Canada’s Celtic Party band, Fiddlers 3

Source: Worcester Telegram & Gazette News/ Nancy Sheehan

If you go Massachusetts this weekend and aren’t already a fan of Celtic music, prepare for your conversion.

“We have had people who come to our show and they’re, like, ‘I was never a fan of this music until we heard your songs and now I can’t stop listening to your CD,’ “ said Stefan Lozinski, a member of Canada’s Celtic Party band, Fiddlers 3.

Apparently, a similar thing happened to the organizers of the Blackstone Valley Celtic Festival, which will be held Saturday at Indian Ranch on the shores of Webster Lake. Fiddlers 3 will be a headliner at the event. “We had sent a package to them and they liked our music so they called us in May and asked if we would like to come out and perform at their festival,” Lozinski said. They will join about a dozen other acts at the festival and are slated to take the stage at 3:45 p.m.
What is the universal hook? “The thing with Celtic music is it really doesn’t have an age specific kind of sound,” Lozinski said. “Everyone enjoys it because it’s very uplifting. It’s got a good beat to it. You can’t really stop tapping your foot or clapping your hands or kind of reacting to it.”

Fiddlers 3 have developed their unique brand of Celtic over their many stage-hopping seasons.

Lozinski has been touring North America for 14 years with the band. That makes him a consummate veteran at the still tender age of 25. The same can be said of his sibling bandmates, brother Andrian, 23, and sister Elaina, 22. “We don’t promote ourselves necessarily as a family act,” Lozinski said, even though his parents – accordion player Mary Ann and spoons players and percussionist Lorne – also are band members. “We don’t hide it but we consider it to be just the membership of the band. It doesn’t really affect our sound,” he said. Non-Lozinskis Cam Walsh on bass and Tom on drums round out the band.

That the whole family ended up in Fiddlers 3 was a reversal of the usual scenario of stage parents pushing the kids to perform. It was the kids’ careers that took off and, since they were so young, the parents thought it best to go along with them.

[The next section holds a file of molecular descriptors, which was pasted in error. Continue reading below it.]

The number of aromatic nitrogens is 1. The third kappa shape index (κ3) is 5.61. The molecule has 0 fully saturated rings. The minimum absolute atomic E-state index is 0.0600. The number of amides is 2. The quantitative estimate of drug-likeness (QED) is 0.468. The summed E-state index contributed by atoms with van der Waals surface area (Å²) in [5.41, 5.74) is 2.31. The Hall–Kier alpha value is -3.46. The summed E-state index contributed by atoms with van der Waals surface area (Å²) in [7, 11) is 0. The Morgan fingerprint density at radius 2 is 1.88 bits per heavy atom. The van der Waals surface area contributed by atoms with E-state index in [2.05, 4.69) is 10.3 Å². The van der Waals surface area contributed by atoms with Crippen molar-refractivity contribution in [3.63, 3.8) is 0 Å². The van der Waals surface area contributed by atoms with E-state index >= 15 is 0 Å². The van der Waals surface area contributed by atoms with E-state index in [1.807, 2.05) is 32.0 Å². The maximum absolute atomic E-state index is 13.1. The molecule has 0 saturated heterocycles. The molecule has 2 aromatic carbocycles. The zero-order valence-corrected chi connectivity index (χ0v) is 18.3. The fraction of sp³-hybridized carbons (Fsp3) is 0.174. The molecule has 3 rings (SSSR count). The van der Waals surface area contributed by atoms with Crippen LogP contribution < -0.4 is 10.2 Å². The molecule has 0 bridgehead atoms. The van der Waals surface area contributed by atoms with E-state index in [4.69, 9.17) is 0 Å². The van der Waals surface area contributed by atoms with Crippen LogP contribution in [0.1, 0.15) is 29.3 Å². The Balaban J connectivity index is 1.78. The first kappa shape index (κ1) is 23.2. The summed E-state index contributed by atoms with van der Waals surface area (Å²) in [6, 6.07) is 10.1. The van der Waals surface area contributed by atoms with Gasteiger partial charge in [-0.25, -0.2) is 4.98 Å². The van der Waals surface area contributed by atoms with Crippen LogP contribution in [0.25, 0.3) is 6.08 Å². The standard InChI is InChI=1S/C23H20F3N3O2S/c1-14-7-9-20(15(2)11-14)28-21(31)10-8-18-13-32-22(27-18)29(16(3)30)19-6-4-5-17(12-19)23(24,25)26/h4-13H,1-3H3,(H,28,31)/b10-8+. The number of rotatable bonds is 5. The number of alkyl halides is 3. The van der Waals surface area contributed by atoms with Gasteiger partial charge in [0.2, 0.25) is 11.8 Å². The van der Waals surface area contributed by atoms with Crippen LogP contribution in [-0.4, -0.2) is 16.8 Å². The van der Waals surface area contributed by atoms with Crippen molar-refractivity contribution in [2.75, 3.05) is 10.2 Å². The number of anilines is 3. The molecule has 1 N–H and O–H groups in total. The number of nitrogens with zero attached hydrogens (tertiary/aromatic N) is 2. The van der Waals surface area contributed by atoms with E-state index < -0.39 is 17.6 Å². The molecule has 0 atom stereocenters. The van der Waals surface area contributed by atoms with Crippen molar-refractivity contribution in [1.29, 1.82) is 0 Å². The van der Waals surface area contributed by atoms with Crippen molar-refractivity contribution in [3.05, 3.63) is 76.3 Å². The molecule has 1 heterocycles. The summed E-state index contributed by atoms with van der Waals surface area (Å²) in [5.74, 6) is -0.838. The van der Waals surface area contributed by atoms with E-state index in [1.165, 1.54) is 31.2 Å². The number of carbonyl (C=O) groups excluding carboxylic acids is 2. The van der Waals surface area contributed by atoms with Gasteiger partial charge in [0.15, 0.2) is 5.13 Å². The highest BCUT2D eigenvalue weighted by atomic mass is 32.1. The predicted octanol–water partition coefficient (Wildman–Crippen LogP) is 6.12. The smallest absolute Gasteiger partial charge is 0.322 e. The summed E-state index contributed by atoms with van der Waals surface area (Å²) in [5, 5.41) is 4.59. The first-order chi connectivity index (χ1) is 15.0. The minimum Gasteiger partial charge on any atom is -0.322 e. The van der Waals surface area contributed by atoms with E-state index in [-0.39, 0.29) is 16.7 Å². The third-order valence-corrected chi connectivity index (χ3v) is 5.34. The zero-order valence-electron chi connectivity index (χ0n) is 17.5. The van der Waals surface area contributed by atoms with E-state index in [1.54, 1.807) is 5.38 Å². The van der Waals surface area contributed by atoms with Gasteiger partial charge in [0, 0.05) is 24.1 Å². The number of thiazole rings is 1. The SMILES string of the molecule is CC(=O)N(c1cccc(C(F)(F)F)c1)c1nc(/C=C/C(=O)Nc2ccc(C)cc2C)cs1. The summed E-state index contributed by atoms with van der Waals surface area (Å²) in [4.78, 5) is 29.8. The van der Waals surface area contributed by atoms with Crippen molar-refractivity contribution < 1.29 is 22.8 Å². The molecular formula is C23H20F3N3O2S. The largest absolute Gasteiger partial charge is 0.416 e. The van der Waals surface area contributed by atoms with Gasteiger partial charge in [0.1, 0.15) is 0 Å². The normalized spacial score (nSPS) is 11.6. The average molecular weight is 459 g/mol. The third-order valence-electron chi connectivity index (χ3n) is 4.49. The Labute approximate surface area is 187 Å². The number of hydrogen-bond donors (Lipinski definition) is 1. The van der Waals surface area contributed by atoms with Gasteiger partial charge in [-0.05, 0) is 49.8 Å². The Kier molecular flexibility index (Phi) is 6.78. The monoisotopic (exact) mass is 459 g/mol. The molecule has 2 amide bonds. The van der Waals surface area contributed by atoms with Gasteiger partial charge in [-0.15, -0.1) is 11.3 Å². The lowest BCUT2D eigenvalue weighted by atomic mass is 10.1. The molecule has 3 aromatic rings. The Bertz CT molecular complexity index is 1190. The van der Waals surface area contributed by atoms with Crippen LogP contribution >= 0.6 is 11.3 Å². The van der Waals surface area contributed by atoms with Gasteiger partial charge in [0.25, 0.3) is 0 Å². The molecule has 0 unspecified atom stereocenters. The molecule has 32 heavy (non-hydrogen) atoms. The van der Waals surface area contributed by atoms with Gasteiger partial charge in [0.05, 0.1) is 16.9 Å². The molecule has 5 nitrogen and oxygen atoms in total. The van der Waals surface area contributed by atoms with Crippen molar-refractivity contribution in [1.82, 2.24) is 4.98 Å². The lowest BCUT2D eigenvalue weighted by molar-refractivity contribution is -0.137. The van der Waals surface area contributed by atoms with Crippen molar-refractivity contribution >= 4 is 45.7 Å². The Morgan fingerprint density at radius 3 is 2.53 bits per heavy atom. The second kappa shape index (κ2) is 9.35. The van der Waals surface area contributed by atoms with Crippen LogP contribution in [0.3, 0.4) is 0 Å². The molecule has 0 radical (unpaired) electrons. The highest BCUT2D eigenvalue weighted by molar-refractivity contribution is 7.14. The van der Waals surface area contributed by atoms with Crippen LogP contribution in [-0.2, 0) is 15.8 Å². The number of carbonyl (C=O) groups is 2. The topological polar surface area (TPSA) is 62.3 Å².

It was a fiddle tune over the radio that kicked the whole thing off. Stefan Lozinski, then 11 years old, was riding in the car with his mother when the song came on. “I was in that place where I was thinking of learning a musical instrument,” he said. “I had just heard that one of our relatives bought a violin but didn’t think she was actually going to use it so it was kind of available. That song came on and I thought ‘I could probably do that’ and I wanted to give it a shot. We ended up getting that violin and I started taking lessons.’ ”

Just eight months later he competed in the largest competition in Canada and has been winning awards ever since. “I just kind of threw myself into it,” he said.

A year after Lozinski began competing, his brother and sister joined him on the circuit. They got so many gigs that they ended up going the professional route shortly after. “It gave us the ability to perform for more people and put our spin onto the music and make our mark in the Celtic circles,” he said.

Instead of resting on those precociously well-honed laurels, Fiddlers 3 kept pushing in new directions. Their latest CD, “Volume 3: The Rhythm Chapter,” reveals a band that has come completely into its own. The irresistible songs have a confidence about them and a more aggressive sound than their earlier recordings. The rhythms are more complex while holding onto the hallmarks of their younger years: a driving downbeat with a delightful dose of polka time here and there. Their signature song, “Orange Blossom Special,” is a refreshingly polka-enhanced version of that classic.

“We are Ukrainian,” Lozinski, a second-generation Canadian whose grandparents hail from that former Soviet Union republic, said. “We have a European background so we add a bit of the European influence into our music. It’s Celtic but we also have polkas and all that kind of thing so we sort of stretch the dynamics of the Celtic music a bit.”

That’s partly a result of stretching their minds at McMaster University in Hamilton, Ontario. All three siblings have received music degrees, with honors, from the respected school. Additionally, Stefan and Andrian have earned artists diplomas in performance, which is basically a virtuosic training on the violin or the fiddle, Stefan Lozinski said.

“So we wanted to take the music that we always played and move into tunes that are a little bit more energetic,” he said. “We just wanted to add in that complexity and put our own twist on the music with the skills that we learned and the abilities that we gained from that.”

The result is a CD and a stage show that evince a livelier, a bigger sound than their previous work. “We’ve added more rhythmically complex tunes. We’ve put more energy into it. We’ve started writing a bunch of our own music for this disc. We’ve definitely raised the level of energy and the dynamics for the group,” he said.

Do not expect any dry academic presentations of music theory, however. Fiddlers 3 pours their hearts and souls into those and college-learned time signatures and measure structures. The result is an irresistible Celtic musical fling.

“It has the ability to make you get involved with it,” he said, of the group’s new approach to Celtic. “It brings your spirits up. It makes you happy and gives you the ability to just have a good time.”

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